In an open letter to The Times, 61 retail CEOs have backed the British Retail Consortium’s demand for guidance in the event of Lockdown 2 being extended, as logistical issues loom.
Retail chief executives and the BRC have joined forces to warn the government of long-lasting damage to high street retail if the government decides not to end the second lockdown on December 2nd. The Entertainer’s Gary Grant has also told the media that there “is not enough delivery capacity” should the current four-week lockdown in England be extended.
In the open letter, sent from the BRC and signed by 61 retail bosses, the retail body called for guidance on the upcoming peak trading season.
The letter reads: “With less than two weeks to go until the Chancellor’s Spending Review, it is vital that retailers get the clarity they need over the future. Christmas is fast-approaching and half of retail has been forced to shut – depriving these stores of around £2b per week in sales. November and December account for over a fifth of all retail sales and if all shops are not allowed to reopen by the start of December, many stores may never reopen, putting hundreds of thousands of retail jobs at risk.”
The BRC notes that the government’s own reports have stated that the closure of shops would have a minimal impact on the transmission of Covid, and points out that retailers have invested heavily in making stores Covid-secure.
John Lewis Partnership operations director, Andrew Murphy, has already voiced concerns that the retailer will have insufficient time to prepare for seasonal demand, needing to know whether to bring temporary staff into shops or to direct up to 400,000 product lines to online warehouses and delivery channels, while Stephen Barnes of indie chain Toy Barnhaus told Toy World: “The biggest issue for us currently is not knowing whether we will definitely re-open in December. It has been a really tough year, continually having to react to changing circumstances and deal with so many different challenges.”
Shoppers have been urged to shop early for Christmas to avoid delivery backlogs, and the second lockdown in England has encouraged more to shop online. Supply chains and delivery networks are already under strain; a situation that will only be made worse if physical stores do not reopen in December. As many retailers in England will remain shut during Black Friday this year, even more shoppers will have to shop online.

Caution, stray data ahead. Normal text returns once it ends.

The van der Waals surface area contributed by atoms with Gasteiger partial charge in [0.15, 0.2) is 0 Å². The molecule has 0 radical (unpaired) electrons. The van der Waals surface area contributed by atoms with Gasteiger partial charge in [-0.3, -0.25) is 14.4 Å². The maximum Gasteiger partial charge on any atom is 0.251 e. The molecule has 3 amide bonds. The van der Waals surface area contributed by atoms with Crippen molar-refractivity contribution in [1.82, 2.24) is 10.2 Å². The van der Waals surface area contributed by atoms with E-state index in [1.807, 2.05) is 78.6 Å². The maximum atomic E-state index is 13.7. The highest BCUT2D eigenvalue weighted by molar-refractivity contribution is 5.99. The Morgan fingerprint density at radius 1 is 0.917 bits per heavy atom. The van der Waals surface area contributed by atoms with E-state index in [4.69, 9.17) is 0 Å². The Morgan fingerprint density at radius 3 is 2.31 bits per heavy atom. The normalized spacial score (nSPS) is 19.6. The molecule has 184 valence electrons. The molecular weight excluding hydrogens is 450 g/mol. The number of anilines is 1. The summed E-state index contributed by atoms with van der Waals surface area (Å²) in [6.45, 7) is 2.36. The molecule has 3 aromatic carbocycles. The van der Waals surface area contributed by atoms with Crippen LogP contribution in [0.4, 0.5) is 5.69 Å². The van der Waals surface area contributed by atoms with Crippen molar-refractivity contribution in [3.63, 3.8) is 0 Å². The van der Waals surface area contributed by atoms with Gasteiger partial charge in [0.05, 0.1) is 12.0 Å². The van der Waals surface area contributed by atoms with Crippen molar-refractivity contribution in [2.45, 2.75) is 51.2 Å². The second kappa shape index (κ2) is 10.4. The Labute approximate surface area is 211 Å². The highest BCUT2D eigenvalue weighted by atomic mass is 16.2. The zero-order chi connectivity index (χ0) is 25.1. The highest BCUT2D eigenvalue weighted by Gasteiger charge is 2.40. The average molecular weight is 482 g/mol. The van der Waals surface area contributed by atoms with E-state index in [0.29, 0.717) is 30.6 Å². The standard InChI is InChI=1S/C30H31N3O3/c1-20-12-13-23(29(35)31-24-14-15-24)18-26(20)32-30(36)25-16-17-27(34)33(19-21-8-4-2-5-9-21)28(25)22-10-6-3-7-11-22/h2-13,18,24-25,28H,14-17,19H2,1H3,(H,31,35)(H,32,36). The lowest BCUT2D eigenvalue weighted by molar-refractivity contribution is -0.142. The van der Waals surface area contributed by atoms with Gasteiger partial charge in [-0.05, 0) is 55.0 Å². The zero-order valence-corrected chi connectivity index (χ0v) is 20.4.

Dino Rocos of Future Retail Logistics has told The Sun couriers could be forced to cap the number of orders they can handle, while David Jinks, of courier firm Parcelhero, has already seen online order demand stretched to capacity. He warned: “All you need is bad weather or something else to be the straw that breaks the camel’s back.”
Meanwhile, shipping and haulage companies have complained of “chaos” at UK ports, includiing Felixstowe, affecting goods in the run-up to Christmas. Freight manager Matt Hudson warned that the issues were “delaying freight going into shops for consumers to buy.”
Gary Grant of The Entertainer has been reported as having his November delivery of Lego cut back to 40% of stock ordered, and does not expect the situation to improve in December. Lego says it is working closely with retail partners to meet the high demand and make sure products are widely distributed “in a fair manner”.
Gary believes this is the worst threat to supplies, across many different products, in over 40 years working in the toy industry, and is concerned that, with insufficient delivery capacity, Christmas gifts may not be delivered in time if shops are forced to shut throughout December. Retailers are under added pressure to get deliveries right, with the last leg of supply chains proving critical in determining whether shoppers would use the particular store again.
Communities secretary Robert Jenrick has insisted England will exit lockdown on December 2nd but admitted the planned return to tiered measures remains “under review”, but added, “we won’t be able to make a definitive call until the end of the month.”
The BRC letter concludes: “Retail stands on the brink and decisive government action is needed to save it. Retailers of all shapes and sizes must be allowed to reopen by the start of December. Without this, there will be little festive cheer left on our high streets.”